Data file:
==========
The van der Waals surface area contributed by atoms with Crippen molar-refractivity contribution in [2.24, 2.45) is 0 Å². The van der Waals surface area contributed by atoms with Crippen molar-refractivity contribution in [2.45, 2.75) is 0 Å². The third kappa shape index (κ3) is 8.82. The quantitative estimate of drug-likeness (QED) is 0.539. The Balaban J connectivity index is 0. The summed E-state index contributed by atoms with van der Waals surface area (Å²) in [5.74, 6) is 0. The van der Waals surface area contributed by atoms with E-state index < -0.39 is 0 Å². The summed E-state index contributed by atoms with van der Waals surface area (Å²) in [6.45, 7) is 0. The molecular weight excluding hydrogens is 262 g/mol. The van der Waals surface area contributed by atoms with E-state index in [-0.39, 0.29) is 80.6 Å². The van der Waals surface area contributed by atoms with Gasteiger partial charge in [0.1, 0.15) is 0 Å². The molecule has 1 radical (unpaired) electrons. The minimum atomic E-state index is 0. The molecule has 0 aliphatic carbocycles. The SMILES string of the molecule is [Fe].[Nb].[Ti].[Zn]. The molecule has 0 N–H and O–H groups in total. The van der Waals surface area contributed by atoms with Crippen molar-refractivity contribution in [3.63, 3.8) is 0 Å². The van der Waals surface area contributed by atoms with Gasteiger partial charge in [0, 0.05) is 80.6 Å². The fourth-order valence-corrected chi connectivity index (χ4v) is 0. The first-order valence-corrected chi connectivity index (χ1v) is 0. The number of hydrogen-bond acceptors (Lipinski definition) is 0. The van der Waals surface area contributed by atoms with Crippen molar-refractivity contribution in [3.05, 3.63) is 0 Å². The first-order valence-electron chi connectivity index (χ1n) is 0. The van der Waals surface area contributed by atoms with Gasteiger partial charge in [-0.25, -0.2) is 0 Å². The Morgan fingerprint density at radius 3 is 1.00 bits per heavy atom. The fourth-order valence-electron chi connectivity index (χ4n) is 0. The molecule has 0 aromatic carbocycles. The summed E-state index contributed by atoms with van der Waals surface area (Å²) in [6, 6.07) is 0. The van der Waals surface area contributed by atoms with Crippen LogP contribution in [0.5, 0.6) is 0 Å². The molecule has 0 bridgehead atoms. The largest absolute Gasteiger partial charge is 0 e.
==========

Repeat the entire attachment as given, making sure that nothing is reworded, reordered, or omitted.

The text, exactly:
The van der Waals surface area contributed by atoms with Crippen molar-refractivity contribution in [2.24, 2.45) is 0 Å². The van der Waals surface area contributed by atoms with Crippen molar-refractivity contribution in [2.45, 2.75) is 0 Å². The third kappa shape index (κ3) is 8.82. The quantitative estimate of drug-likeness (QED) is 0.539. The Balaban J connectivity index is 0. The summed E-state index contributed by atoms with van der Waals surface area (Å²) in [5.74, 6) is 0. The van der Waals surface area contributed by atoms with E-state index < -0.39 is 0 Å². The summed E-state index contributed by atoms with van der Waals surface area (Å²) in [6.45, 7) is 0. The molecular weight excluding hydrogens is 262 g/mol. The van der Waals surface area contributed by atoms with E-state index in [-0.39, 0.29) is 80.6 Å². The van der Waals surface area contributed by atoms with Gasteiger partial charge in [0.1, 0.15) is 0 Å². The molecule has 1 radical (unpaired) electrons. The minimum atomic E-state index is 0. The molecule has 0 aliphatic carbocycles. The SMILES string of the molecule is [Fe].[Nb].[Ti].[Zn]. The molecule has 0 N–H and O–H groups in total. The van der Waals surface area contributed by atoms with Crippen molar-refractivity contribution in [3.63, 3.8) is 0 Å². The van der Waals surface area contributed by atoms with Gasteiger partial charge in [0, 0.05) is 80.6 Å². The fourth-order valence-corrected chi connectivity index (χ4v) is 0. The first-order valence-corrected chi connectivity index (χ1v) is 0. The number of hydrogen-bond acceptors (Lipinski definition) is 0. The van der Waals surface area contributed by atoms with Crippen molar-refractivity contribution in [3.05, 3.63) is 0 Å². The first-order valence-electron chi connectivity index (χ1n) is 0. The van der Waals surface area contributed by atoms with Gasteiger partial charge in [-0.25, -0.2) is 0 Å². The Morgan fingerprint density at radius 3 is 1.00 bits per heavy atom. The fourth-order valence-electron chi connectivity index (χ4n) is 0. The molecule has 0 aromatic carbocycles. The summed E-state index contributed by atoms with van der Waals surface area (Å²) in [6, 6.07) is 0. The van der Waals surface area contributed by atoms with Crippen LogP contribution in [0.5, 0.6) is 0 Å². The molecule has 0 bridgehead atoms. The largest absolute Gasteiger partial charge is 0 e.